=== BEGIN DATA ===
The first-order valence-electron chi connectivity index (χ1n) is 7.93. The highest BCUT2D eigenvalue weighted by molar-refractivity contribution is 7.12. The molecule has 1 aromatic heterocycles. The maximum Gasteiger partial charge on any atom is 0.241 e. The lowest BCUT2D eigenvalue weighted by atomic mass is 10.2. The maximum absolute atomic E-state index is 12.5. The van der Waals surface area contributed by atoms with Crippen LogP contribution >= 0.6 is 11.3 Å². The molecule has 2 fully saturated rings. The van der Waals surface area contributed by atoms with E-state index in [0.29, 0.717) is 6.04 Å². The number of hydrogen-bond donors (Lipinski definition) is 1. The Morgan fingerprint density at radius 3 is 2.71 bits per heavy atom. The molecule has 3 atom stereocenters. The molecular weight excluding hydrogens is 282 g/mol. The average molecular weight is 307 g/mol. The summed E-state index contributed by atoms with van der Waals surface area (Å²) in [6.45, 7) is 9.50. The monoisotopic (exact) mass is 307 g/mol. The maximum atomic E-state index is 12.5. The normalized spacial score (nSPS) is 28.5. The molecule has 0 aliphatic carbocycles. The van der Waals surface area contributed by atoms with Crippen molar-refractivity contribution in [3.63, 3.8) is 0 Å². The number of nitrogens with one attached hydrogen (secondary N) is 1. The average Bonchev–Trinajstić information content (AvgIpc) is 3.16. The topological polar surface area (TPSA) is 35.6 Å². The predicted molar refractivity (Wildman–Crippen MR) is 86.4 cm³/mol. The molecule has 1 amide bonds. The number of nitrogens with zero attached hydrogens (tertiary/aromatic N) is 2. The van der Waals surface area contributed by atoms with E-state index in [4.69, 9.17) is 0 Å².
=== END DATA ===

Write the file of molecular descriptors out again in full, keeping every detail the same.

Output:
The first-order valence-electron chi connectivity index (χ1n) is 7.93. The highest BCUT2D eigenvalue weighted by molar-refractivity contribution is 7.12. The molecule has 1 aromatic heterocycles. The maximum Gasteiger partial charge on any atom is 0.241 e. The lowest BCUT2D eigenvalue weighted by atomic mass is 10.2. The maximum absolute atomic E-state index is 12.5. The van der Waals surface area contributed by atoms with Crippen LogP contribution >= 0.6 is 11.3 Å². The molecule has 2 fully saturated rings. The van der Waals surface area contributed by atoms with E-state index in [0.29, 0.717) is 6.04 Å². The number of hydrogen-bond donors (Lipinski definition) is 1. The Morgan fingerprint density at radius 3 is 2.71 bits per heavy atom. The molecule has 3 atom stereocenters. The molecular weight excluding hydrogens is 282 g/mol. The average molecular weight is 307 g/mol. The summed E-state index contributed by atoms with van der Waals surface area (Å²) in [6.45, 7) is 9.50. The monoisotopic (exact) mass is 307 g/mol. The maximum atomic E-state index is 12.5. The normalized spacial score (nSPS) is 28.5. The molecule has 0 aliphatic carbocycles. The van der Waals surface area contributed by atoms with Crippen molar-refractivity contribution in [3.63, 3.8) is 0 Å². The number of nitrogens with one attached hydrogen (secondary N) is 1. The average Bonchev–Trinajstić information content (AvgIpc) is 3.16. The topological polar surface area (TPSA) is 35.6 Å². The predicted molar refractivity (Wildman–Crippen MR) is 86.4 cm³/mol. The molecule has 1 amide bonds. The number of nitrogens with zero attached hydrogens (tertiary/aromatic N) is 2. The van der Waals surface area contributed by atoms with E-state index in [4.69, 9.17) is 0 Å².